Glabb tells the story of each wrestler as he remembers him on his team, then concludes each profile with a concise "Reflections" write-up that gives the reader an idea of what that individual ultimately meant to the coach -- how that wrestler touched Glabb's life beyond wrestling.

If the book can be boiled down to an overarching theme, it would be one of overcoming considerable odds to achieve great things in wrestling -- and beyond. Most of Scott Glabb's wrestlers had never seen a wrestling mat until coming into Santa Ana High's wrestling room. Most of their parents had no experience as athletes themselves, so they were not necessarily the most supportive in terms of their sons' wrestling careers. (In the book and in the interview for this article, Glabb provided examples of parents' indifference, such as taking their kids out of wrestling events to visit family ... or not bothering to attend state tournaments, even when provisions for their travel were offered.)

Here's an excerpt from the book that sums up coach Glabb's attitude toward his wrestlers:

My hope as a coach and educator is to see more people in my profession drawn to work in inner-city, urban schools. So many of us have a fairytale picture of working in the best schools and coaching the best teams. We think of how much it would do for our self-esteem if we have successful students and athletes.

I have taught and coached high schools from one end of the socio-economic conditions to the other and I can honestly say I have gotten more satisfaction and pride from teaching and coaching those students who were challenged and at a disadvantage than I did from working with those who had it all. To see miraculous metamorphosis of individual from the time they entered the ninth grade to the day they graduate and to know I was a part of that change is the most gratifying and remarkable feeling one can have.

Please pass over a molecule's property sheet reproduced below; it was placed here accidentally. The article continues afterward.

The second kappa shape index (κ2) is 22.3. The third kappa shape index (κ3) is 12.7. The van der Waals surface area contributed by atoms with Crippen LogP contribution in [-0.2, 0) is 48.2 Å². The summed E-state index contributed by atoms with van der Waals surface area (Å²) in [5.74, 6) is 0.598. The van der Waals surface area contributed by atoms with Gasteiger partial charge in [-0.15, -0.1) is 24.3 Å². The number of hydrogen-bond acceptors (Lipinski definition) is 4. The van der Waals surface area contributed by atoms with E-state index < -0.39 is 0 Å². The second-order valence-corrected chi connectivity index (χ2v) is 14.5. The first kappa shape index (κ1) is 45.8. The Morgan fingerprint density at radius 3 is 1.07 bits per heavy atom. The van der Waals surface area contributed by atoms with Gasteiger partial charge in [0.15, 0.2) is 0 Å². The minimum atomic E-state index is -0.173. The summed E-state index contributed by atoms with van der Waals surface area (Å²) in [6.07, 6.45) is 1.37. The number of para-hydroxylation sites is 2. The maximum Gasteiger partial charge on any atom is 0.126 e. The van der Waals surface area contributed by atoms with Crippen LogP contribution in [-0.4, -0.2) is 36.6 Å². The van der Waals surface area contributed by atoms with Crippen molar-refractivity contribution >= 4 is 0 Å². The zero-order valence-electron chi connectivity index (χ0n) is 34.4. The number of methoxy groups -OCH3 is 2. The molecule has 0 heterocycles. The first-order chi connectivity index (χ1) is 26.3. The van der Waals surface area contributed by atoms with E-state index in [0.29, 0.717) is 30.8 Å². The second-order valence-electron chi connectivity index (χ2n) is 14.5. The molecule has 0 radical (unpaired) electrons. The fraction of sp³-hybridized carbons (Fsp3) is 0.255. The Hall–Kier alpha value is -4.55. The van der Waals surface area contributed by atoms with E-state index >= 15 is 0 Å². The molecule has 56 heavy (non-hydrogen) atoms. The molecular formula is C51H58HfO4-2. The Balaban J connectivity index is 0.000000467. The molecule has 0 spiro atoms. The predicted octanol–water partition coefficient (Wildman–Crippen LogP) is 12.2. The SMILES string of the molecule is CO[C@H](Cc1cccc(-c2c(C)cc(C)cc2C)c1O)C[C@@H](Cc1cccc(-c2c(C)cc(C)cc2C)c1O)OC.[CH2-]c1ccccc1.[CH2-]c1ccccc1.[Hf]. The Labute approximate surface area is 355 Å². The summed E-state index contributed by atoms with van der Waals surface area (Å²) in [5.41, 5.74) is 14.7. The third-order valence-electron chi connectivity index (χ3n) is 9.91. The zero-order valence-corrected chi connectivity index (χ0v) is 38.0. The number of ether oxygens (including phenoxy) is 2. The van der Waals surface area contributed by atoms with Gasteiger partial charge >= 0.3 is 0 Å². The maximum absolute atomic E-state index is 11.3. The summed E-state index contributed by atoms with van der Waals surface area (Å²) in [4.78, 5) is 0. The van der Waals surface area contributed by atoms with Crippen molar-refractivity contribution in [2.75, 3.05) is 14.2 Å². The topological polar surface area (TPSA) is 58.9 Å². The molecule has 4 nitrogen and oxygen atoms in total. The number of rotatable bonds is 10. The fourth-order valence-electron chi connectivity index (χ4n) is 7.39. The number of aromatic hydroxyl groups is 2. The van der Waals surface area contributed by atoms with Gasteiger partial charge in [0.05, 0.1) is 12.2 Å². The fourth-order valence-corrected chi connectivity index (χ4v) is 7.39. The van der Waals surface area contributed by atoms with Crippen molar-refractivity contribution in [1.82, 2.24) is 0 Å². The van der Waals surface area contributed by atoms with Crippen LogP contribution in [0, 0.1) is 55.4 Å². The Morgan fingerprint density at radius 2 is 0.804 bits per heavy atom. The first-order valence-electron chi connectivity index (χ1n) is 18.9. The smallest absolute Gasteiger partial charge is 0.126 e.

The spirit to coach

Scott Glabb is a man of faith. Not just in terms of having faith in his wrestlers' ultimate success ... but in terms of having a personal relationship with God.

Glabb became a born-again Christian at age 13. That was about the time his parents were going through a divorce.

Santa Ana wrestlers on summer trip to Washington State in 1995
"I was going to a Catholic church, but really going through the motions," Glabb disclosed in the interview for this article. "My sister was going to a little church across the street. I really liked the pastor, and came to join that church."

"It was there that I found the Lord, and truly became serious about my faith."

"I am still close to that pastor, and, in fact, he married my wife and I."

"Kids at Santa Ana, a lot of them were lost. I took some of them to church, or introduced them to the Fellowship of Christian Athletes."

When asked if there were any concerns expressed by parents or school administrators about bringing faith into a public high school wrestling program, Glabb immediately answered, "We had a shooting in the crosswalk in front of the school, gangs on campus."

Then he added, "I was doing these activities after class, and after practice. It was all strictly voluntary, no pressure to participate ..."